Cue Twilight Zone music
I read John Pitcher's "Southern Gothic" article in last week's issue with great interest. I remembered reading about the similar tale of the supposed disappearance of a man who lived near Gallatin, in Sumner County, in 1880. While crossing a field, no less. I kept thinking that the composer's name was familiar. The man's name in the 1880 incident was ... David Lang, the same name as the composer of the opera, The Difficulty of Crossing a Field!
Do a Web search for "David Lang" plus "disappearance" and you'll find all sorts of links to stories about it.
Anyway, I thought this was a huge, weird coincidence that I had to share.
Steven D. Johnson
Outstanding in his field
Wow! A nod from Martin Brady as Nashville's best actor in 2010, another for my cast of Superior Donuts as best ensemble this year, a letter to the editor printed on behalf of Stand and now a cover photo for the Nashville Opera. I'm starting to think you guys like me!
Thanks again to John Pitcher and all involved with the editorial staff for putting The Difficulty of Crossing a Field on the front cover (Nov. 8). Every single person connected with the production was thrilled beyond belief to see that coverage for such an unusual but vital opera being staged in little ol' Nashville! And of course, now I've got proof positive that even someone as tone-deaf as me can be in an opera!
Thank you for your cover story on The Difficulty of Crossing a Field ("Southern Gothic," Nov. 8). It really helped my wife and I to enjoy the opera, which was great. The music, musicians and performers were excellent.
And still more Difficulty
Your article on The Difficulty of Crossing a Field ("Southern Gothic," Nov. 8) was great. The performance was fantastic. My wife and I went Saturday, and it was perhaps the best opera event we have been to in years, and we have been season ticket holders for a while now. Thank you for covering the arts — please keep it up!
Bill and Annie McLaurin
You're welcome, Jacob
I would like to take this opportunity to all of you who took the time and effort to place a write-in vote for me in the U.S. Senate race. While winning was an impossibility, your choice to put my name in shows there are many who are ready for our state to move toward the left. Your votes were not wasted, but were a loud and clear shift in our state.
Now we must think toward the future. I will be running for office again. I do not yet know for which office or when, but it will happen. (And I will be on the ballot — no more fears of misspelling my name!) This has been a life-changing experience and I am ready to take it on again and find success. Though as of today we do not yet know the exact vote total we received, I am sure the original goal I posted ("Let's see if I can get 10 people to vote for me!") was exceeded by a large amount. All in all, this campaign was a huge success.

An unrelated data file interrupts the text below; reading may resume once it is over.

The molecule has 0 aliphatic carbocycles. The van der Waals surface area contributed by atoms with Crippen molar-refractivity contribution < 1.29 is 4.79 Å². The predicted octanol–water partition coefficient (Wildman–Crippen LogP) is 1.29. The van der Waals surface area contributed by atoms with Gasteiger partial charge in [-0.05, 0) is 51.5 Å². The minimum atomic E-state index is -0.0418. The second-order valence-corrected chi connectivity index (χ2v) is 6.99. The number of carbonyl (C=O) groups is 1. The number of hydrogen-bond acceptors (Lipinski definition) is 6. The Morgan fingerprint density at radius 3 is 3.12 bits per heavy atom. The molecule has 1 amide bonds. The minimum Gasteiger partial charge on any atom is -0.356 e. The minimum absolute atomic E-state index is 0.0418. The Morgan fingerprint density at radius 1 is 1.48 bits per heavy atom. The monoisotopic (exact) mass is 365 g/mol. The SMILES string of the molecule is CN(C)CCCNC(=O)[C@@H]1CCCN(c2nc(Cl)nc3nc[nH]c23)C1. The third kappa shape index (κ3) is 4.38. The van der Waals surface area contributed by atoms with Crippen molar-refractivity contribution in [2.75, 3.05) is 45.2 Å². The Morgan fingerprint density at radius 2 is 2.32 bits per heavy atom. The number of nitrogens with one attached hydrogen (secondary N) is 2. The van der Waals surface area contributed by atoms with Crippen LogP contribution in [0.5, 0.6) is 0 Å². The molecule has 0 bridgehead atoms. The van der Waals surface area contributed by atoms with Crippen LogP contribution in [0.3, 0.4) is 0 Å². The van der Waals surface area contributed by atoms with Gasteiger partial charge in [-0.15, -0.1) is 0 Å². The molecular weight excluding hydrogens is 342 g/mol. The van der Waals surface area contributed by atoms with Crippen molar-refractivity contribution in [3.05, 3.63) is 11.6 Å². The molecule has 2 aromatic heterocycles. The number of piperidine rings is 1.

Keep following me. Add me on Twitter (@jacobmaurertn). Visit the website, which will soon have much more content added (jacobmaurertn.com). Keep aiming high. Finally, thank you, Nashville Scene, for being the first to acknowledge my campaign. You have not heard the last from me.
No vote of confidence
Regarding Jeff Woods' article in your 2012 Voter's Guide ("The Positives of Going Negative," Nov. 1): I cannot but wonder where Mr. Woods has been living for at least the last 12 months. In my awareness, and most likely in that of most sentient Tennesseans — indeed all Americans — there has been a mudslide of mudslinging from both sides of the so-called aisle in the hallowed halls of politics. The campaigns for president of the United States are hardly distinguishable from those Mr. Woods criticizes within the borders of the Volunteer State, and closer to home, in the counties, districts and streets surrounding our state capital. It is sadly true and self-evident that political discourse in America has given itself over to such negative tactics. They are divisive, misleading and play on the public's ill-informed fears in the quest for political advantage.
As long as such strident partisanship rules the day, there is little hope that the critical issues we face will be helpfully or meaningfully addressed. However, I believe it to be also self-evident that we, the American electorate, bear equal responsibility for this tragic state of affairs because we do not demand higher standards in the exercise of our democratic ideals and processes. It is fair to point out that you, as a member of the media, bear an especially acute responsibility to uphold a high standard when it comes to offering balanced, relevant and truthful information, devoid of innuendo in supposedly presenting a "Voter's Guide" to your reading public.
The Rev. Dr. Lyonel W. Gilmer
In last week's story about David Olney ("Ring of Truth," Nov. 8), we misstated the title of his new EP. The correct title is Robbery & Murder. We regret the error.
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